Covid infections surged by 40 per cent in a week after 3,240 were recorded yesterday. The UK also recorded more than 4,000 cases on Friday for the first time since the start of April

But the death rate has remained very low. Although scientists say it is inevitable it will start to rise in the coming weeks. More than 5million over-50s have not received both doses of the vaccine

The roaring success of the jabs drive has seen almost 40million adults given at least one dose and 25million fully inoculated 

UK on track to win race to vaccinate over-50s with both jabs by June 21

The race to double jab millions of over-50s by June 21 is likely to be won as it emerges the NHS drive should be on target to get second doses to the most vulnerable in time for ‘Freedom Day’. 

Around five million people aged over 50 are currently waiting for their second dose, with the NHS needing to vaccinate 225,000 of them every day to meet the target.

But second jabs were handed out at a rate of 400,000 a day most days last week, meaning it would take something catastrophic to knock the drive off course.

Ministers hope that by hitting the target, they won’t have to extend restrictions beyond the ‘unlockdown date’.

Analysis by the Times now suggests that the aim should be met by June 20 if NHS England continues to give second doses to 1.5million over-50s each week.

Some experts fear a third wave has already begun, although the response must be measured because cases were always expected to rise when lockdown rules were lifted. Disaster will be avoided if vaccines keep hospital admissions and deaths down.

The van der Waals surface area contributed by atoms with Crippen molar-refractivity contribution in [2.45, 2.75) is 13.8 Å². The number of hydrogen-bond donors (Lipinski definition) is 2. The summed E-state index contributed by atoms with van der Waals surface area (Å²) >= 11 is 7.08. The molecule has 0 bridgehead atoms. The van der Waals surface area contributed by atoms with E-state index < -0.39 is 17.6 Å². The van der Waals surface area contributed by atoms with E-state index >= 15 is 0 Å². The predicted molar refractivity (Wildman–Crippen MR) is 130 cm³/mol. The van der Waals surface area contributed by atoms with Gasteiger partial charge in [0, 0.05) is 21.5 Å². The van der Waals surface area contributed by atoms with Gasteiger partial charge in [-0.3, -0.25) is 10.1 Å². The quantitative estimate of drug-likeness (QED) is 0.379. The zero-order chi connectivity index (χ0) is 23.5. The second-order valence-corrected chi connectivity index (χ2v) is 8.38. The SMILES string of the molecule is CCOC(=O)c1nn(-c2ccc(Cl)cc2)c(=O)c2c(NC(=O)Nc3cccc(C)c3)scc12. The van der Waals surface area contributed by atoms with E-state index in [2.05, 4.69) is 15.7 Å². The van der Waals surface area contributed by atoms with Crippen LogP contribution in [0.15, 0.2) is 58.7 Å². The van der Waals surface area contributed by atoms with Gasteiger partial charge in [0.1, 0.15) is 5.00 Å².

Professor Ravi Gupta, who sits on the NERVTAG group of advisers to SAGE, urged No10 to push back the unlocking by ‘a few weeks’ to allow more people to get vaccinated before ditching all social distancing rules.

The Cambridge University expert claimed there were early signs the third wave had already begun – after daily infections breached 4,000 on Friday for the first time in nearly two months – and warned it could become ‘quite explosive’ over the next few months.  

‘I think the problem is we are not too far from reaching the sort of levels of vaccination that would help us contain the virus,’ he told BBC Radio 4.

‘I think that people are not saying we should abandon the June 21 date altogether but just to delay it by a few weeks while we gather more intelligence and we can look at the trajectory in a clearer way.’

Asked whether a delay would be necessary, he said: ‘If you look at the costs and benefits of getting it wrong, I think it is heavily in favour of delay, so I think that’s the key thing.

‘Yes, we will learn to live with it but this date that was set did not take into account the fact we would have a new variant on the horizon, with properties that allow it to evade antibodies to some extent and a virus which is more transmissible.’

He added: ‘It will probably take longer than earlier waves to emerge because of the fact that we do have quite high levels of vaccination in the population, so there may be a false sense of security for some time, and that’s our concern.’